Relentless Files — Week 58 (#52essays2017 Week 5)

*An essay a week in 2017*

I’m three essays behind, well, two with this one, but as I learned while doing this challenge last year, sometimes you have to cut yourself some slack. I’ve traveled three times over the past month, twice on a plane. Minneapolis, Minnesota; Portland, Oregon; Washington, D.C. So yeah, you fall behind sometimes. Life happens. Be gentle with yourself. Push yourself but not to the breaking point. Just remember to write. Produce. If you want to catch up, cool. If not, then just start where you are. Remember what Daniel José Older says in his essay “Writing Begins with Forgiveness”:

Here’s what stops more people from writing than anything else: shame. That creeping, nagging sense of ‘should be,’ ‘should have been,’ and ‘if only I had…’ Shame lives in the body, it clenches our muscles when we sit at the keyboard, takes up valuable mental space with useless, repetitive conversations. Shame, and the resulting paralysis, are what happen when the whole world drills into you that you should be writing every day and you’re not.



I’ve been churning this excerpt from Chapter 7 of my memoir in my mind since I got back from Tin House. It’s about the trip to Turkey in the spring of my 8th grade year that convinced me that I was ready to go to boarding school.

The day we left to Turkey, we had to meet a bus outside the school where we had practices. We were there before the sun rose, me and my mom and the other 15 kids and their parents. The bus took us to JFK airport for our flight to Switzerland, where you could see the Alps from the airport, then on to Ankara. I held onto mom the entire bus ride to the airport. I barely looked out the window. I buried my face into her arm, inhaling her, the aroma a combination of Avon’s 24 Hour deodorant, Newport cigarettes and Estes Lauder perfume. When we arrived to the airport, I didn’t want to let her go. I cried as I watched them remove the luggage from the storage beneath the bus. “I don’t wanna go, mommy.” She hugged me tight, then cupped my face in her hands and said, “Go see the world, Vanessa.”

This was the first time I’d traveled anywhere without my family. I remember walking through Ankara with my host sister Asli, a blonde haired, blue eyed girl my age, who lived in a high rise condominium. From the windows in the apartment, you could see the entire city, the buildings with huge banners of the national hero Ataturk flapping in the wind, and the green covered mountains in the distance.

They had a live-in maid who I rarely saw. One day, I walked into the bathroom which was the size of the room I shared with my sister in New York. Asli’s period soaked underwear were in the tub. When I asked her to move them so I could shower, she sneered at me, “That’s the maid’s job.” One of the few times I saw the maid was that day, as I watched her grab the underwear and rinse them before taking them, still wet, into her room through a side door in the long hallway.

One day, towards the end of my weeklong stay there, Asli took me to the markets to go shopping for souvenirs. I cringed when I saw her push past an old woman who was begging for money. The old woman didn’t say anything. She just held out her hands, cupped in front of her, her fingers curled in awkwardly, head down, pleading. She reminded me of my great grandmother Tinita with her deep wrinkles and skin brown like the frijoles she shelled in the patio every morning. I gave the old woman all the change I had in my pocket. The women turned her eyes up to look at who had given her enough change to fill her hands. Asli pulled me away before I could meet those eyes.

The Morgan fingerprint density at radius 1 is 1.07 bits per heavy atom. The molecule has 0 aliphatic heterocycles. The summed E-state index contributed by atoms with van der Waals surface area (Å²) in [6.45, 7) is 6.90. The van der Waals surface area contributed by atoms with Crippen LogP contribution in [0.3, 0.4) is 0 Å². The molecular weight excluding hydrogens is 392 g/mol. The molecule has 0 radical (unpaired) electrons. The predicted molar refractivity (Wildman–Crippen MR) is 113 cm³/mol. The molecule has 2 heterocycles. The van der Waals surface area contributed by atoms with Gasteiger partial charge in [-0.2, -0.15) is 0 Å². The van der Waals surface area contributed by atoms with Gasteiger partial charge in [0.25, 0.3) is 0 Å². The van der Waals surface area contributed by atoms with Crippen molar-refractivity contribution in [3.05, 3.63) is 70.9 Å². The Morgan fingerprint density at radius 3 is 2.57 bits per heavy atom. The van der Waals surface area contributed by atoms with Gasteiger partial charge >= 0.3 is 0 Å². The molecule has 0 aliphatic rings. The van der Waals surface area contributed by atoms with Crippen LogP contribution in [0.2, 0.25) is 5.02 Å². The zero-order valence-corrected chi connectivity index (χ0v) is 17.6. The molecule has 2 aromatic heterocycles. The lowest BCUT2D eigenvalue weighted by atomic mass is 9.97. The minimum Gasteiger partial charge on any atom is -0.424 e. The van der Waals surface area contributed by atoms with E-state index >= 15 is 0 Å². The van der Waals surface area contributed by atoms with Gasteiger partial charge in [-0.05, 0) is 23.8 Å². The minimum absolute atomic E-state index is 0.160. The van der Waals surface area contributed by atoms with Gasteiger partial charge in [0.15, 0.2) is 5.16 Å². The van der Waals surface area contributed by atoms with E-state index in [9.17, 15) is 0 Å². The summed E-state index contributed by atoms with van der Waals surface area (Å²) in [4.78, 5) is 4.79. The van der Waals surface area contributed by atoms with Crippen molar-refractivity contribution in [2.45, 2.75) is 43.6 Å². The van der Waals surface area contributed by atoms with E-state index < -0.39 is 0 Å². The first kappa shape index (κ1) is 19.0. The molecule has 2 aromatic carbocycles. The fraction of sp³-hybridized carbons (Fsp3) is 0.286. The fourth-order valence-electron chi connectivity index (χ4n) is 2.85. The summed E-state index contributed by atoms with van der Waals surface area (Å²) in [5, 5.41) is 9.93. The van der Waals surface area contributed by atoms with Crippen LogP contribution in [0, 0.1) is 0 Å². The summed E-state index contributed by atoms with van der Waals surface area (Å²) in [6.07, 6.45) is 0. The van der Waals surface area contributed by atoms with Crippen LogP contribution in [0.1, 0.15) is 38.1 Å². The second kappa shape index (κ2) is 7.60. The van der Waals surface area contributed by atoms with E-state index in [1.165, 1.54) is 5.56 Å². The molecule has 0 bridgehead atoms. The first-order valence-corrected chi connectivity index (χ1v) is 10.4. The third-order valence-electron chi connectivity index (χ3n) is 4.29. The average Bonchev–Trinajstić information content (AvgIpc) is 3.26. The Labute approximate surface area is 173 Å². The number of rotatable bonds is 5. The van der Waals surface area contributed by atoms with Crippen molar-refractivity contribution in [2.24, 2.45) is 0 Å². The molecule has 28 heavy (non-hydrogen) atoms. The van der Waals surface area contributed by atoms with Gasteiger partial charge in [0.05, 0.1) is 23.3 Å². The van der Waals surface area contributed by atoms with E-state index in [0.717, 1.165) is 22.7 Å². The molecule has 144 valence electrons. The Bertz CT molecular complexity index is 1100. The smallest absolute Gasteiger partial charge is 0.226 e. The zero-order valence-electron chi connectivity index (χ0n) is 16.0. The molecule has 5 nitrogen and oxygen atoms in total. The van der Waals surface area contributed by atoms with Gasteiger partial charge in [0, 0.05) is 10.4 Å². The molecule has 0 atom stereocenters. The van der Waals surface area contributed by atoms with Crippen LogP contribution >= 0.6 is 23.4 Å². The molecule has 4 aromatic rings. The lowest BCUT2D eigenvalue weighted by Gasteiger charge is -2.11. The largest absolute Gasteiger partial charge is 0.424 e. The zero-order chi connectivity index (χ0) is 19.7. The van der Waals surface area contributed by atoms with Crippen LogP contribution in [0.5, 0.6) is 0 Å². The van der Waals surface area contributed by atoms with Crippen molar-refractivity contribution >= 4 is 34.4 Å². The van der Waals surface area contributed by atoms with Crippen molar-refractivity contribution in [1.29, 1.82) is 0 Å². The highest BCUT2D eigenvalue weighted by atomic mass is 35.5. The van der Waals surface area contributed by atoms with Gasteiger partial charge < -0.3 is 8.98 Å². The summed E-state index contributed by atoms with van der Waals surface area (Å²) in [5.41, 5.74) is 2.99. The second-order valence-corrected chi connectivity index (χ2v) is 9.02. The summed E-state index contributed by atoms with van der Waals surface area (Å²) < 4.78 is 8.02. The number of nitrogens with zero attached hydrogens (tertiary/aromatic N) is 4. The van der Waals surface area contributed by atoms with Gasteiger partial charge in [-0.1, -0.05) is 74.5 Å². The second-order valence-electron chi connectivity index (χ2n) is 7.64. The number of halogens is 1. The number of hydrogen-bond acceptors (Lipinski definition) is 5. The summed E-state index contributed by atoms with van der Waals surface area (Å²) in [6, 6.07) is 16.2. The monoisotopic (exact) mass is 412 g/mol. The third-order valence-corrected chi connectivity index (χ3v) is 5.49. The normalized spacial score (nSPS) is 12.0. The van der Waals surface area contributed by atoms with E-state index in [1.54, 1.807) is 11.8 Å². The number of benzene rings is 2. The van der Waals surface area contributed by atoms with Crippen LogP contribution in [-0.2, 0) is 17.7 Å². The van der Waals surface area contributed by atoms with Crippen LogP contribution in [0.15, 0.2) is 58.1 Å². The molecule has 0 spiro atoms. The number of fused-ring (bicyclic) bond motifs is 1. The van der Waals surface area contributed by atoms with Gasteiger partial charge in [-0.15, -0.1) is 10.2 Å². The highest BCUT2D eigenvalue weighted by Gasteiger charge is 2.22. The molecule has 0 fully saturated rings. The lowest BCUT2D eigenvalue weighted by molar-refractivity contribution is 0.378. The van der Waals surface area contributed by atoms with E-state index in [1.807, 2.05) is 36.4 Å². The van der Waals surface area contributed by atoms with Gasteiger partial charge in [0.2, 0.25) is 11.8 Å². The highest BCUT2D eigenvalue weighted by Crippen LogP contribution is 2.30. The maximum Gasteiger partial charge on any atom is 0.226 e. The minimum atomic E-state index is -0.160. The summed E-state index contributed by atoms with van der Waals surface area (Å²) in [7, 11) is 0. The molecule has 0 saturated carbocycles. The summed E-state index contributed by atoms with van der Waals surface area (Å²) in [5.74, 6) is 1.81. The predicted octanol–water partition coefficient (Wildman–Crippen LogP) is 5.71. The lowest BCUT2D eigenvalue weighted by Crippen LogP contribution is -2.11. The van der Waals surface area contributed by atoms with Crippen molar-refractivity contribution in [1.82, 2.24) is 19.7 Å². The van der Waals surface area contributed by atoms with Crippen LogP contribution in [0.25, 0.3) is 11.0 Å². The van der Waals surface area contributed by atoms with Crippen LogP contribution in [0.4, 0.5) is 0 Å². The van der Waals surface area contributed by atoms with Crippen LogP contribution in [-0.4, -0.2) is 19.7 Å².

I can’t remember the exact moment when I knew I was ready to leave Brooklyn, but I came back knowing I was definitely going to do it: I was going to boarding school. ~A Dim Capacity for Wings by Vanessa Mártir

Lidia Yuknavitch asked: what’s the story behind the story? The writers in my group of six asked: what was it exactly that made me decide to leave? What was it about this trip that did it for me–made me say: Yes. Me voy. I’m out?

I’ve felt that acrid taste in my throat since that day way back in 1989. It was in Turkey that I first learned shame. Shame of where I was from. Shame for being from the people I was from. For being poor and brown and from the hood.


While at AWP last week, I went to a lecture by Jacqueline Woodson, the insanely prolific and generous writer who has won so many awards and accolades, it’s ridiculous. But she’s also earned every single one. She’s written 32 books. Thirty-fuckin-two, yo. *pause for effect*… In her most recent book, Another Brooklyn, which I devoured and just love love love, she wrote about the Bushwick she grew up in in the 70s and 80s. During her lecture she spoke about how in her research, she only found tragedy when looking for stories of the neighborhood in that era. She said she wanted to honor Bushwick, that neighborhood that shaped so much of who she is.

During the Q&A, I thanked her for writing about our hood. She asked where I was from, and it turns out we grew up just blocks from one another. I asked: “How did you get past the shame that is imposed on us for being where we’re from?” She said: “that shame grew to rage.” She knew she didn’t learn that rage at home. At home she learned love and pride and hard work. She learned quickly that that shame was from the “outside gaze,” and that was how she was able to transform it to rage. “Who was that person who made me feel that shame?”


My heart flashed to the last time I let someone make me feel ashamed of where I’m from.

It’s raining out. A cold early spring day. It is night time. We are on our way back to my small one bedroom apartment in uptown Manhattan. We have just left a poetry reading. A friend and her husband are staying at my place for the night. We are talking about how she has always wanted to live in NY. They are talking about the possibilities. Where could they live? Where should they look if the opportunity presents itself? He is listing the things he needs: sufficient space, an office, a living room, a washer and dryer. The list goes on. Then he says: “I don’t want to live in a dump just to live in NY.” My insides crumble.